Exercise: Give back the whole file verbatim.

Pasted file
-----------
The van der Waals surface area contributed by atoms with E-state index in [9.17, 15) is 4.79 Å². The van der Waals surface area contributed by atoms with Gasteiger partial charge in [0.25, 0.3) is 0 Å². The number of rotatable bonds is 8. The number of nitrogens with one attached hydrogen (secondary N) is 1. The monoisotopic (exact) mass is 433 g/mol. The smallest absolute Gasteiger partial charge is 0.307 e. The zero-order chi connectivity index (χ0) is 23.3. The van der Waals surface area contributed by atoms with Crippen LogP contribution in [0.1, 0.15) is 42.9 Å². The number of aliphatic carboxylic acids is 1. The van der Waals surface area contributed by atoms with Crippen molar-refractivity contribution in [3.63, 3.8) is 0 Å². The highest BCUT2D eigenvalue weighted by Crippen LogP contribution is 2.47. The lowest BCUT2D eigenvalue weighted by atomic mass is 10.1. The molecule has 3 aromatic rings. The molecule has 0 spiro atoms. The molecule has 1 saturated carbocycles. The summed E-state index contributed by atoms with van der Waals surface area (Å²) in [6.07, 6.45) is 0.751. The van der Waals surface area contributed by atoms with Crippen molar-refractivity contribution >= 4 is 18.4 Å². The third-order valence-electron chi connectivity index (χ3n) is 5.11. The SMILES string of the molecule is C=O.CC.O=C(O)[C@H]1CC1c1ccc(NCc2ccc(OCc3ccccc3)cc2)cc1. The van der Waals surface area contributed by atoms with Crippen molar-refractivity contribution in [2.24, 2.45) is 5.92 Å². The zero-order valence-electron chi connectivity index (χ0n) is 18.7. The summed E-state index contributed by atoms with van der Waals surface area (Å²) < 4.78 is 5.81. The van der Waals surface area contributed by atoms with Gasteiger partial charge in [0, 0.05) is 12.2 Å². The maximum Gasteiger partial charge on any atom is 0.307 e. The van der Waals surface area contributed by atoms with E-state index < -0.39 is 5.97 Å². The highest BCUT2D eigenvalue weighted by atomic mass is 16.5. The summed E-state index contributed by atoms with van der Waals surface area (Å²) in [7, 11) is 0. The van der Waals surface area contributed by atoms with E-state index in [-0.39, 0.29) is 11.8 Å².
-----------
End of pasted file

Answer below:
The van der Waals surface area contributed by atoms with E-state index in [9.17, 15) is 4.79 Å². The van der Waals surface area contributed by atoms with Gasteiger partial charge in [0.25, 0.3) is 0 Å². The number of rotatable bonds is 8. The number of nitrogens with one attached hydrogen (secondary N) is 1. The monoisotopic (exact) mass is 433 g/mol. The smallest absolute Gasteiger partial charge is 0.307 e. The zero-order chi connectivity index (χ0) is 23.3. The van der Waals surface area contributed by atoms with Crippen LogP contribution in [0.1, 0.15) is 42.9 Å². The number of aliphatic carboxylic acids is 1. The van der Waals surface area contributed by atoms with Crippen molar-refractivity contribution in [3.63, 3.8) is 0 Å². The highest BCUT2D eigenvalue weighted by Crippen LogP contribution is 2.47. The lowest BCUT2D eigenvalue weighted by atomic mass is 10.1. The molecule has 3 aromatic rings. The molecule has 0 spiro atoms. The molecule has 1 saturated carbocycles. The summed E-state index contributed by atoms with van der Waals surface area (Å²) in [6.07, 6.45) is 0.751. The van der Waals surface area contributed by atoms with Crippen molar-refractivity contribution >= 4 is 18.4 Å². The third-order valence-electron chi connectivity index (χ3n) is 5.11. The SMILES string of the molecule is C=O.CC.O=C(O)[C@H]1CC1c1ccc(NCc2ccc(OCc3ccccc3)cc2)cc1. The van der Waals surface area contributed by atoms with Crippen molar-refractivity contribution in [2.24, 2.45) is 5.92 Å². The zero-order valence-electron chi connectivity index (χ0n) is 18.7. The summed E-state index contributed by atoms with van der Waals surface area (Å²) < 4.78 is 5.81. The van der Waals surface area contributed by atoms with Gasteiger partial charge in [0, 0.05) is 12.2 Å². The maximum Gasteiger partial charge on any atom is 0.307 e. The van der Waals surface area contributed by atoms with E-state index < -0.39 is 5.97 Å². The highest BCUT2D eigenvalue weighted by atomic mass is 16.5. The summed E-state index contributed by atoms with van der Waals surface area (Å²) in [7, 11) is 0. The van der Waals surface area contributed by atoms with E-state index in [-0.39, 0.29) is 11.8 Å².